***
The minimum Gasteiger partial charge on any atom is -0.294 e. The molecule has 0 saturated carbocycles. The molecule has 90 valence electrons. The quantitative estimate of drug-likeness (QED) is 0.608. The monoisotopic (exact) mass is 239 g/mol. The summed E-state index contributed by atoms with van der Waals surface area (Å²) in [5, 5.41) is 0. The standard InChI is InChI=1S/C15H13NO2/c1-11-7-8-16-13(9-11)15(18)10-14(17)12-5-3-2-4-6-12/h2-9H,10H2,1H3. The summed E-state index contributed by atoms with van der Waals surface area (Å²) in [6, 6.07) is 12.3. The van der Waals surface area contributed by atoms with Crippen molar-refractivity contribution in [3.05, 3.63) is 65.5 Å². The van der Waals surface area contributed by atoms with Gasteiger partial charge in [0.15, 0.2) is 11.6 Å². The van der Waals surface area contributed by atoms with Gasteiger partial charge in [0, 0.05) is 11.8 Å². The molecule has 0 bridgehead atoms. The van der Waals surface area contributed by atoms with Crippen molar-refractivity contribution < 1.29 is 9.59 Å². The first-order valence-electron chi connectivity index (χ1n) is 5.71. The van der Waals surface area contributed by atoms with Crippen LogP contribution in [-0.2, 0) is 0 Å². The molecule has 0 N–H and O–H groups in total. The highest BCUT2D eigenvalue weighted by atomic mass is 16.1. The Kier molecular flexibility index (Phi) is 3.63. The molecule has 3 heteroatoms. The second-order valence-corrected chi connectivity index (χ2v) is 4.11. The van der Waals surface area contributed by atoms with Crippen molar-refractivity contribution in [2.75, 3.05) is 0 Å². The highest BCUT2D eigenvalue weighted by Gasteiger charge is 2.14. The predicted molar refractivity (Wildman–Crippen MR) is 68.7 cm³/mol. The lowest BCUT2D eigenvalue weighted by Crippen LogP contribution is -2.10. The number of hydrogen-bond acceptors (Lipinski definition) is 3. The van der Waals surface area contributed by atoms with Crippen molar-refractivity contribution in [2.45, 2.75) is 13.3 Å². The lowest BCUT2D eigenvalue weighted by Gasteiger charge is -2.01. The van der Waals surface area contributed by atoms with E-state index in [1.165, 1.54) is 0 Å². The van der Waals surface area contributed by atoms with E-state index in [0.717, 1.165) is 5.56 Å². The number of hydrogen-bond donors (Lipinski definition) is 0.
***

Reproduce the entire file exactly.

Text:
The minimum Gasteiger partial charge on any atom is -0.294 e. The molecule has 0 saturated carbocycles. The molecule has 90 valence electrons. The quantitative estimate of drug-likeness (QED) is 0.608. The monoisotopic (exact) mass is 239 g/mol. The summed E-state index contributed by atoms with van der Waals surface area (Å²) in [5, 5.41) is 0. The standard InChI is InChI=1S/C15H13NO2/c1-11-7-8-16-13(9-11)15(18)10-14(17)12-5-3-2-4-6-12/h2-9H,10H2,1H3. The summed E-state index contributed by atoms with van der Waals surface area (Å²) in [6, 6.07) is 12.3. The van der Waals surface area contributed by atoms with Crippen molar-refractivity contribution in [3.05, 3.63) is 65.5 Å². The van der Waals surface area contributed by atoms with Gasteiger partial charge in [0.15, 0.2) is 11.6 Å². The van der Waals surface area contributed by atoms with Gasteiger partial charge in [0, 0.05) is 11.8 Å². The molecule has 0 bridgehead atoms. The van der Waals surface area contributed by atoms with Crippen molar-refractivity contribution < 1.29 is 9.59 Å². The first-order valence-electron chi connectivity index (χ1n) is 5.71. The van der Waals surface area contributed by atoms with Crippen LogP contribution in [-0.2, 0) is 0 Å². The molecule has 0 N–H and O–H groups in total. The highest BCUT2D eigenvalue weighted by atomic mass is 16.1. The Kier molecular flexibility index (Phi) is 3.63. The molecule has 3 heteroatoms. The second-order valence-corrected chi connectivity index (χ2v) is 4.11. The van der Waals surface area contributed by atoms with Crippen molar-refractivity contribution in [2.75, 3.05) is 0 Å². The highest BCUT2D eigenvalue weighted by Gasteiger charge is 2.14. The predicted molar refractivity (Wildman–Crippen MR) is 68.7 cm³/mol. The lowest BCUT2D eigenvalue weighted by Crippen LogP contribution is -2.10. The number of hydrogen-bond acceptors (Lipinski definition) is 3. The van der Waals surface area contributed by atoms with Crippen molar-refractivity contribution in [2.45, 2.75) is 13.3 Å². The lowest BCUT2D eigenvalue weighted by Gasteiger charge is -2.01. The van der Waals surface area contributed by atoms with E-state index in [1.165, 1.54) is 0 Å². The van der Waals surface area contributed by atoms with E-state index in [0.717, 1.165) is 5.56 Å². The number of hydrogen-bond donors (Lipinski definition) is 0.